That this brilliant game was also the final Gopher game ever played at
the Metrodome Kinnick North made it even more satisfying. As usual, Iowa fans turned out en masse, taking over the upper level of the dome. By the third quarter, it was officially an Iowa home game -- if, you know, no Iowa fan had decided to sit in the close to the field. Still: there sure as hell weren't any Gopher fans there. There were more dramatic wins in the Aughts ('04, for instance) and possibly even more meaningful wins ('02, perhaps), but there were certainly no wins more intensely satisfying than this win, the biggest beatdown of the Gophers in the long, long history of this series. And, hell, it inspired one of the best FanPosts ever last year.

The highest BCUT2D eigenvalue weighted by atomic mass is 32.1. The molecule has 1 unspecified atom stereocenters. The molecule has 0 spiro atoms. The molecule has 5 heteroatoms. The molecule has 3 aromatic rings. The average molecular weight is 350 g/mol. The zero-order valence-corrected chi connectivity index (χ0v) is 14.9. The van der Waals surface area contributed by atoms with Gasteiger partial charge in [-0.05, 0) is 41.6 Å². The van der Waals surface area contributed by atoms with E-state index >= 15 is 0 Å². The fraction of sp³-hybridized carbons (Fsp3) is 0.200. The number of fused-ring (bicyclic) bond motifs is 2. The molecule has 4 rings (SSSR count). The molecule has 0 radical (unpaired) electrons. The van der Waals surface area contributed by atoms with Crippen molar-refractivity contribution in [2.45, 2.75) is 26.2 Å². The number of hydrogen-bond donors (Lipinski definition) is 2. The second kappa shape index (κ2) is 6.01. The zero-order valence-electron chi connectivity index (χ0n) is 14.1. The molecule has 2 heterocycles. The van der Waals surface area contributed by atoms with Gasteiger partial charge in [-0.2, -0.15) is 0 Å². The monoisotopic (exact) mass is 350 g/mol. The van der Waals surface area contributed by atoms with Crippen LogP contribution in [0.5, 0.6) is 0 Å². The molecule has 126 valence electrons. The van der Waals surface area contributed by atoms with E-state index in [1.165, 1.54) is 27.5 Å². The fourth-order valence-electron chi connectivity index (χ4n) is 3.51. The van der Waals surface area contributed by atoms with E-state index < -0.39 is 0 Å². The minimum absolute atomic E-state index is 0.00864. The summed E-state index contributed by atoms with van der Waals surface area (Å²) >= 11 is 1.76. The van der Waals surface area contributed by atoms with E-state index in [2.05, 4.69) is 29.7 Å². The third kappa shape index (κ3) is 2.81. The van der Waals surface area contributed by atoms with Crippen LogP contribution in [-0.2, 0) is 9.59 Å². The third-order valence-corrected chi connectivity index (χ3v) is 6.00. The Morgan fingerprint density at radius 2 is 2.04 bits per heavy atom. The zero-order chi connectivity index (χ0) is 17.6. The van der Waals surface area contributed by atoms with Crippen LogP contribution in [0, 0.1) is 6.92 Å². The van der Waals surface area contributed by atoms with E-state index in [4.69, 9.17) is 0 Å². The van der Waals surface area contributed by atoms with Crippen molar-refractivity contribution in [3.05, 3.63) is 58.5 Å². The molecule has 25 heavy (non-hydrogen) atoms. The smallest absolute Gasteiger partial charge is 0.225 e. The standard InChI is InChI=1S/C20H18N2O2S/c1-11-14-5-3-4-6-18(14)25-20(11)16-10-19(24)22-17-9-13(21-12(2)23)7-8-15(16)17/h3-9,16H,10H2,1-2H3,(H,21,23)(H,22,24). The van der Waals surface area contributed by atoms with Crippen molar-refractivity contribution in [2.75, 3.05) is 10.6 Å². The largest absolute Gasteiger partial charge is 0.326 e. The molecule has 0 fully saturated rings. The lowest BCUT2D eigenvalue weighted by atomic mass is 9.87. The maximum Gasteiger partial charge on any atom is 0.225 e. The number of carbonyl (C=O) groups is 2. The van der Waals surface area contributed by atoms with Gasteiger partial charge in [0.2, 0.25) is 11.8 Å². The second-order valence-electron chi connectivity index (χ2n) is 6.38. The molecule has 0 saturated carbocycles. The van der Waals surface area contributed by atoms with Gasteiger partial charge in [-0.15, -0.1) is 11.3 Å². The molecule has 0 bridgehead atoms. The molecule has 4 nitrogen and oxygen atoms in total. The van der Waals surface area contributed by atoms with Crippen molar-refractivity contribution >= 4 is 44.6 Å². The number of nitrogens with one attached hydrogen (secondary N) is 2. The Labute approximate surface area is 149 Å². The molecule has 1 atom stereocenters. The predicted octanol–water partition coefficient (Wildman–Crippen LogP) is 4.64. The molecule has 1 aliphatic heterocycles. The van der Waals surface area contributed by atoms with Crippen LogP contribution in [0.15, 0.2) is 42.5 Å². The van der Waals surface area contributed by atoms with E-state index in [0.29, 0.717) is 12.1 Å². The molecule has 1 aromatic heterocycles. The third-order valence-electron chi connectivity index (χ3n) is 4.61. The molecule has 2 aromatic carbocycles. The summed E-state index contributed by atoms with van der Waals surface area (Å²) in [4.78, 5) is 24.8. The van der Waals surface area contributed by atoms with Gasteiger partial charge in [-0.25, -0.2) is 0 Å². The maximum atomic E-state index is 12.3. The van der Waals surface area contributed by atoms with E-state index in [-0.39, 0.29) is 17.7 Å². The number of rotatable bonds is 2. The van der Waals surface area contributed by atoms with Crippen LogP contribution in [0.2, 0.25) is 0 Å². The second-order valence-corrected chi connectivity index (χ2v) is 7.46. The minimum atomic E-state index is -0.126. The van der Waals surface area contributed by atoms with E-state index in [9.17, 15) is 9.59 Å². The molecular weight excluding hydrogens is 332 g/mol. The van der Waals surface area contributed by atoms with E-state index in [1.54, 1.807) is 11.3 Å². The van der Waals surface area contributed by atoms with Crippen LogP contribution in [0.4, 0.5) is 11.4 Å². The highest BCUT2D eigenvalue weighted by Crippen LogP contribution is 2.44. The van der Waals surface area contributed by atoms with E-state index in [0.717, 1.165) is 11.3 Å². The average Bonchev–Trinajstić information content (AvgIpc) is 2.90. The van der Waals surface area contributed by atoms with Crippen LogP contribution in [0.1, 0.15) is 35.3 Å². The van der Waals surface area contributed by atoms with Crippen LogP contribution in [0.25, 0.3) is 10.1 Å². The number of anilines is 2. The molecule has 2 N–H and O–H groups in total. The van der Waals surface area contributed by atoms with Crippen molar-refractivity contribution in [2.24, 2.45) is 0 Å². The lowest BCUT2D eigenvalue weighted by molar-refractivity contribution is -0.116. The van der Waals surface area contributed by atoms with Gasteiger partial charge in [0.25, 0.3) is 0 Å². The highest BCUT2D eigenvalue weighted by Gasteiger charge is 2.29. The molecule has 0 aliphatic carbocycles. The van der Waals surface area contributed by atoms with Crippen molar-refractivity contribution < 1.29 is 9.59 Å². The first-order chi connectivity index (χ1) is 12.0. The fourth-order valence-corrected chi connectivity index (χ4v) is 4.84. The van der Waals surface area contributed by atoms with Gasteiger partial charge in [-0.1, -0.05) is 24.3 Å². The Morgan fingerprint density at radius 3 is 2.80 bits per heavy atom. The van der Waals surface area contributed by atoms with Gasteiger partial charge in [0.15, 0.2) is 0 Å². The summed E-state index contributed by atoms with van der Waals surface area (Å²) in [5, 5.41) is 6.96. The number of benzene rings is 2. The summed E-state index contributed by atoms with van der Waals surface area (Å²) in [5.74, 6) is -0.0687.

WORST LOSS: Minnesota 34, Iowa 24 (2006)
When you go 8-2 against a team in the decade, there isn't much to chose from in the "worst loss" category. It was either this loss or the '00 loss. That one hurt, since it was a buzzkill way to end the season (particularly after the tremendous upset win over jNWU in the home finale the week before) but that team was ravaged by injuries and inexperience and little was expected of it. The '06 loss was the cherry on top of the shit sundae that was the back-half of the 2006 season. This game is also known as "The One Where Drew Tate Snapped," as he slapped Herb Grigsby and was caught screaming at more than a few players on camera that day. We don't normally condone that sort of behavior, but where Grigsby was involved... well, to paraphrase Chris Rock talking about O.J., "We understand." (um, NSFW) It's hard to imagine a more frustrating player to watch than 2006 Herb Grigsby. But we digress.